Food for thought on en­ergy

Cook­ing with­out elec­tric­ity has ma­jor ben­e­fits, writes Philip Lloyd

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CHANGES in cook­ing en­ergy could have a ma­jor im­pact on SA’s car­bon emis­sions. A re­cent study, funded by the Paraf­fin Safety As­so­ci­a­tion of SA, set out to in­ves­ti­gate whether al­ter­na­tive cook­ing fu­els could re­duce the peak load and also re­duce car­bon diox­ide (CO²) emis­sions.

Cook­ing with elec­tric­ity has a sig­nif­i­cant neg­a­tive im­pact on SA’s car­bon foot­print and places a mas­sive ex­tra load on the na­tional elec­tric­ity grid ev­ery evening. If house­holds con­verted to liq­uid petroleum gas (LPG) or paraf­fin ap­pli­ances in­stead it would re­duce peak evening elec­tric­ity con­sump­tion con­sid­er­ably and ben­e­fit the en­vi­ron­ment.

Be­fore the re­cent tar­iff hikes elec­tric­ity used to be the cheap­est op­tion for cook­ing meals. Now, how­ever, LPG and paraf­fin are be­com­ing more cost-ef­fec­tive by com­par­i­son. Cook­ing with LPG or paraf­fin also has the ad­van­tage of be­ing very much more en­vi­ron­men­tally friendly, pro­duc­ing CO² emis­sions way be­low those of elec­tric­ity from coal-fired plants.

It is es­ti­mated that 47% of all homes in SA cook on elec­tric­ity (Cen­sus 2001), which adds more than one-sixth of SA’s gen­er­at­ing ca­pac­ity to the evening peak.

If large num­bers of house­holds moved to cook­ing with mod­ern paraf­fin or LPG­fired ap­pli­ances in­stead it would en­able Eskom to sup­ply elec­tric­ity more ef­fi­ciently, as the power util­ity would no longer have to fire up ad­di­tional peak-time power plants to cope with the de­mand. Lit­tle elec­tric­ity can be stored for fu­ture use, so elec­tric­ity pro­duc­tion has to vary to meet the de­mand.

Bring­ing Eskom’s gas tur­bine plants on­line to cope with peak de­mand is costly. Cook­ing there­fore re­quires much cost­ly­gen­er­ated power and has a rel­a­tively large car­bon foot­print.

A study by the En­ergy In­sti­tute could have a ma­jor im­pact on SA’s car­bon emis­sion. It ex­am­ined the ef­fi­ciency of a num­ber of ap­pli­ances used to cook in low­in­come homes, as well as the emis­sions of the var­i­ous fu­els.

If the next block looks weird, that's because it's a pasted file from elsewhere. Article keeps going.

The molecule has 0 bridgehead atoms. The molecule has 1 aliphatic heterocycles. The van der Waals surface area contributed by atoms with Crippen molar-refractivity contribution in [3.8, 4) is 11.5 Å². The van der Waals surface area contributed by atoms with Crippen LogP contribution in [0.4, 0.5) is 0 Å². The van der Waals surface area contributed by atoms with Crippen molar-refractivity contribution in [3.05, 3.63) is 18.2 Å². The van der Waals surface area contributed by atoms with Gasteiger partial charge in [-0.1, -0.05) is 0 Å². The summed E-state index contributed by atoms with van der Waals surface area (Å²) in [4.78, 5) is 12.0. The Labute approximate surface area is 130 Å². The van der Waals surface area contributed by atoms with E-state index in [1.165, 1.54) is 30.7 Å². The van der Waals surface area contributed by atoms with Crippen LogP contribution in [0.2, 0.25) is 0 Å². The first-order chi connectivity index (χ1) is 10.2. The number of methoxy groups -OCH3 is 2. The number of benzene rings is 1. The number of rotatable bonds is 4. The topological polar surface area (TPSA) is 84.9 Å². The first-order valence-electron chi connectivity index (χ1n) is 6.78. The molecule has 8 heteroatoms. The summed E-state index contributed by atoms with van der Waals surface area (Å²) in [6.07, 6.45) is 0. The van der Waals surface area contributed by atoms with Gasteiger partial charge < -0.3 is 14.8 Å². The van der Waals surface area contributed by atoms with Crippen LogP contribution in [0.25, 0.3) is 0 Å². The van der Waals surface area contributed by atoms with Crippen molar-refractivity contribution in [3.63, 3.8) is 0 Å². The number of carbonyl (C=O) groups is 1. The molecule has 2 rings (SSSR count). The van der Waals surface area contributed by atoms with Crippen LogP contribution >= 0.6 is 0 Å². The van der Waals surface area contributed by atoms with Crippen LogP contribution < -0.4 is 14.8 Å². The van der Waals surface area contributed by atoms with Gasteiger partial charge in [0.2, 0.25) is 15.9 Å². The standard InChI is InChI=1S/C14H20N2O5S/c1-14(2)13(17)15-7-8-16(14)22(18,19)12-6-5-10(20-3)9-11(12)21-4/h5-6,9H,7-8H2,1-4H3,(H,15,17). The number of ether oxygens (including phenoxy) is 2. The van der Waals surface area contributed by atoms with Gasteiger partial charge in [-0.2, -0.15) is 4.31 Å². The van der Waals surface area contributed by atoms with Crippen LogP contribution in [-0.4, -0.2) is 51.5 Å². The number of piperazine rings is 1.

It was con­ducted be­fore the re­cent sig­nif­i­cant elec­tric­ity rate hikes and showed that elec­tric­ity was the pre­ferred op­tion for cook­ing on the ba­sis of cost. How­ever, with re­cent price hikes elec­tric­ity has now be­come roughly com­pa­ra­ble with the cost of paraf­fin.

Sim­i­larly, the cost of LPG is ex­pected to halve, which will also makes its cost of use com­pa­ra­ble to that of paraf­fin. Gel fuel seems likely to re­main an ex­pen­sive op­tion. It is al­ways prefer­able to cook us­ing a lo­cal source of en­ergy than to rely on dis­tant gen­er­a­tion.

The high ef­fi­ciency of us­ing elec­tric­ity is com­pletely off­set by the low ef­fi­ciency of gen­er­a­tion and the losses in trans­mis­sion and dis­tri­bu­tion.

Cook­ing re­quires heat, and pro­vid­ing heat by the di­rect com­bus­tion of fuel is far prefer­able to us­ing heat to gen­er­ate elec­tric­ity and the elec­tric­ity in turn to gen­er­ate heat.

The very con­sid­er­able re­duc­tion in car­bon emis­sions of us­ing a fuel di­rectly in the home sug­gests that a pro­gramme to con­vert homes from elec­tri­cal cook­ing to fu­elled cook­ing could gen­er­ate sig­nif­i­cant car­bon cred­its.

I rec­om­mend sub­sidised con­ver­sion to gas or paraf­fin cook­ing, as this would be a sim­ple way in which the de­mand for peak power could be trimmed.

Some idea of the ben­e­fit to be gained may be judged from the ex­pe­ri­ence when elec­tri­cal cook­ers were swapped for LP gas cook­ers on the Cape Flats. (Ven­ter, L. and van der Walt, M-L. 2007. A greener shade of brown: The abil­ity of com­mu­ni­ca­tion to re­duce de­mand rapidly.)

The con­ver­sion of 100 000 homes re­duced the de­mand by 40MW. Con­ver­sion of about 5-mil­lion homes from elec­tri­cal cook­ing could re­duce the peak de­mand by about 2 000MW, which would have a con­sid­er­able im­pact on the mag­ni­tude of the evening peak. To en­cour­age con­ver­sion there need to be im­prove­ments in the ef­fi­ciency of the use of paraf­fin-fu­elled ap­pli­ances, or the cost of LPG at re­tail­ers needs to fall sig­nif­i­cantly.

Philip Lloyd wishes to ac­knowl­edge Eskom Re­search and In­no­va­tion Di­vi­sion for con­duct­ing the re­search.

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